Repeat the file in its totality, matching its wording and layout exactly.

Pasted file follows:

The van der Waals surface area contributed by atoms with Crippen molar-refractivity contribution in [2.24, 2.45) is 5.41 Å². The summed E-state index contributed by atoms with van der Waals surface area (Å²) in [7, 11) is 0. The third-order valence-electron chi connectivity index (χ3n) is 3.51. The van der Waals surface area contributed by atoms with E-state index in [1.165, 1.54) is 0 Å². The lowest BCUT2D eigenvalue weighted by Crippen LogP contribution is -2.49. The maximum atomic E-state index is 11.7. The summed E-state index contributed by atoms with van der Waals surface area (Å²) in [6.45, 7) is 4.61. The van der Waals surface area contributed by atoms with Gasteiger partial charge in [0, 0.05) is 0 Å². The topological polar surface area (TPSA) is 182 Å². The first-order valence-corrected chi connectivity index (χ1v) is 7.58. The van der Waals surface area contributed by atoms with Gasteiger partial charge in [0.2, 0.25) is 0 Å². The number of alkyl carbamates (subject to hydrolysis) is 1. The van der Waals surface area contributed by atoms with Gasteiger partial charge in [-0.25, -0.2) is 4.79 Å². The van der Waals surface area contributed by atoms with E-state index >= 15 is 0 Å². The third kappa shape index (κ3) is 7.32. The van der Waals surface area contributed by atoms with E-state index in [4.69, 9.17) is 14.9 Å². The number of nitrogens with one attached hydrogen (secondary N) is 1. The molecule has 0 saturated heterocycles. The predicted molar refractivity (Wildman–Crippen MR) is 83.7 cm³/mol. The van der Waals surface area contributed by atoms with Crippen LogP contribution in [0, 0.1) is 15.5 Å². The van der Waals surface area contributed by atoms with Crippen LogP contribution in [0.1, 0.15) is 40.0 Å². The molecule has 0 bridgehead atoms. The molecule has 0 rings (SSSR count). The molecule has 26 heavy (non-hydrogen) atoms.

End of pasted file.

The van der Waals surface area contributed by atoms with Crippen molar-refractivity contribution in [2.24, 2.45) is 5.41 Å². The summed E-state index contributed by atoms with van der Waals surface area (Å²) in [7, 11) is 0. The third-order valence-electron chi connectivity index (χ3n) is 3.51. The van der Waals surface area contributed by atoms with E-state index in [1.165, 1.54) is 0 Å². The lowest BCUT2D eigenvalue weighted by Crippen LogP contribution is -2.49. The maximum atomic E-state index is 11.7. The summed E-state index contributed by atoms with van der Waals surface area (Å²) in [6.45, 7) is 4.61. The van der Waals surface area contributed by atoms with Gasteiger partial charge in [0, 0.05) is 0 Å². The topological polar surface area (TPSA) is 182 Å². The first-order valence-corrected chi connectivity index (χ1v) is 7.58. The van der Waals surface area contributed by atoms with Gasteiger partial charge in [0.2, 0.25) is 0 Å². The number of alkyl carbamates (subject to hydrolysis) is 1. The van der Waals surface area contributed by atoms with Gasteiger partial charge in [-0.25, -0.2) is 4.79 Å². The van der Waals surface area contributed by atoms with E-state index >= 15 is 0 Å². The third kappa shape index (κ3) is 7.32. The van der Waals surface area contributed by atoms with E-state index in [4.69, 9.17) is 14.9 Å². The number of nitrogens with one attached hydrogen (secondary N) is 1. The molecule has 0 saturated heterocycles. The predicted molar refractivity (Wildman–Crippen MR) is 83.7 cm³/mol. The van der Waals surface area contributed by atoms with Crippen LogP contribution in [0, 0.1) is 15.5 Å². The van der Waals surface area contributed by atoms with Crippen LogP contribution in [0.1, 0.15) is 40.0 Å². The molecule has 0 bridgehead atoms. The molecule has 0 rings (SSSR count). The molecule has 26 heavy (non-hydrogen) atoms.